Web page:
Hopes of Iran nuclear deal despite missed deadline
Iran's foreign minister has left a final round of talks over his country's nuclear programme as all sides acknowledged that no agreement will be reached in time for today's deadline.
Mohammad Javad Zarif returned to Tehran for consultations on Sunday, but was expected to rejoin the negotiations in Vienna.
John Kerry, the US secretary of state, held four bilateral meetings with Mr Zarif in the Austrian capital on Saturday and Sunday. Their aim to is reach a final agreement that would settle the confrontation over Iran's nuclear ambitions.
The fact that Mr Zarif has returned to Iran for more instructions reflects the sensitivity of the issues under discussion. Privately, United States and Iranian diplomats acknowledged that the deadline would be overrun.
A senior US official said: "The parties are planning to remain in Vienna beyond June 30 to continue working."
However, Federica Mogherini, the EU's High Representative for foreign policy, said that any delay would be no more than a "couple of additional days", adding that all sides had the "political will" to reach an agreement.
As he arrived in Vienna, Philip Hammond, the British Foreign Secretary, gave warning of "major differences" between the parties.
"We still have very big challenges if we are going to be able to get this deal done," said Mr Hammond. "I have said many times before and I will say it again today: no deal is better than a bad deal. There are red lines that we cannot cross and some very difficult decisions and tough choices are going to have to be made by all of us."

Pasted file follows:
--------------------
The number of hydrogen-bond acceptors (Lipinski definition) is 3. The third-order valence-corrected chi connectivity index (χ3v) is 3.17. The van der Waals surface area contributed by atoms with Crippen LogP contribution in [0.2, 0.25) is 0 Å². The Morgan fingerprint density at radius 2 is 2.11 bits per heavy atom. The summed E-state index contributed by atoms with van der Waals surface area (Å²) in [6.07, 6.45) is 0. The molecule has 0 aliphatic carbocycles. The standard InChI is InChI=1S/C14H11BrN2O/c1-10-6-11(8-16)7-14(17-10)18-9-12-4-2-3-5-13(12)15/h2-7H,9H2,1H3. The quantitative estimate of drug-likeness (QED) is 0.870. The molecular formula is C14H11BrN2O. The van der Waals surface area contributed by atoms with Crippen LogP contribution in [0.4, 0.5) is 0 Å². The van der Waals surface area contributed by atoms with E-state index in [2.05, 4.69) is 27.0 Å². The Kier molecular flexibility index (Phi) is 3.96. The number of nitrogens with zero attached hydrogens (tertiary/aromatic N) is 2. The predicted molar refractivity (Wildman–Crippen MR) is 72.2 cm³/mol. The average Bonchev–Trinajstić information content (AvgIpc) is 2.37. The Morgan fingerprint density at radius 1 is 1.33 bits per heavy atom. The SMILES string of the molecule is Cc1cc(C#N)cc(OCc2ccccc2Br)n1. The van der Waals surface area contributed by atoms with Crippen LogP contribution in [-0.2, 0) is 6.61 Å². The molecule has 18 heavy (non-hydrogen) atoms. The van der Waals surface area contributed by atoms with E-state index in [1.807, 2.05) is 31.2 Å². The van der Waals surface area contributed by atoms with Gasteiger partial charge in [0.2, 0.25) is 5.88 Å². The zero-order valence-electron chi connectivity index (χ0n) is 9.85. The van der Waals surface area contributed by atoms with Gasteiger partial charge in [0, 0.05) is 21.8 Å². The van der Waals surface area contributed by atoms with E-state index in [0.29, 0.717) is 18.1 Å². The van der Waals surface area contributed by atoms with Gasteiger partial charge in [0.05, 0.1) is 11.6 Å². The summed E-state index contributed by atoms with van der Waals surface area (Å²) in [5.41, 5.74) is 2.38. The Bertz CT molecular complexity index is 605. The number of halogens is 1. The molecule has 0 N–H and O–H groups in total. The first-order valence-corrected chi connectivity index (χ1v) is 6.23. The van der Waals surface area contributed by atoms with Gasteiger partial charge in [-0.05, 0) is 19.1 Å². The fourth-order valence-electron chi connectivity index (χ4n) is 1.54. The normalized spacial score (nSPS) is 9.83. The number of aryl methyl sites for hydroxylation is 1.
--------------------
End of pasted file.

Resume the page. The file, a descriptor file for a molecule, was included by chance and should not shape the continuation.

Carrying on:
For years, the talks between Iran and the "P5 plus 1" - a contact group consisting of the Security Council's five permanent members plus Germany - have focused on how many centrifuges Iran should be allowed to operate. These machines could be used to make the fissile core of a nuclear weapon.
Yet this bitterly contentious issue was resolved in April when Iran agreed to place two-thirds of its 19,500 centrifuges in storage. Thanks to this progress - achieved during talks in Lausanne, Switzerland - the foreign ministers in Vienna will be relieved of the burden of arguing over centrifuges.
But that still leaves at least three crucial questions for them to settle. Perhaps the most difficult concerns Iran's past research into the technology needed to make nuclear weapons. In 2011, the International Atomic Energy Agency (IAEA) reported "credible" evidence that Iranian scientists had studied the problem of manufacturing nuclear warheads in the period before 2003 - and possibly more recently.
The IAEA asked Iran a series of questions covering 12 different subjects. Iran responded with partial answers on two areas, while ignoring the other 10.
America and its allies want Iran to come clean and provide more answers. The problem is that Iran has denied ever researching how to make nuclear weapons. Addressing the IAEA's concerns might require Iran to admit the falsity of these denials.
If, on the other hand, Iran is allowed to avoid the IAEA's questions, this would raise questions about whether it could be trusted to keep a final nuclear deal - and whether inspectors would be able to monitor its compliance.
The second outstanding issue concerns the rights of IAEA experts to enter sensitive locations. Iran already allows them to inspect declared nuclear plants, but not other facilities like the military sites where scientists are alleged to have studied how to make nuclear warheads.
In Lausanne, Iran agreed to apply the "Additional Protocol" safeguards agreement, which allows IAEA inspectors to enter "any location specified by the Agency". Last week, however, Iran appeared to renege on this promise when Ayatollah Ali Khamenei, the Supreme Leader, declared: "No inspection of military sites can ever be done."
The negotiators will find it hard to finesse this issue: either Iran will apply the Additional Protocol and allow the inspectors to enter "any location", or it will not.
(© Daily Telegraph London)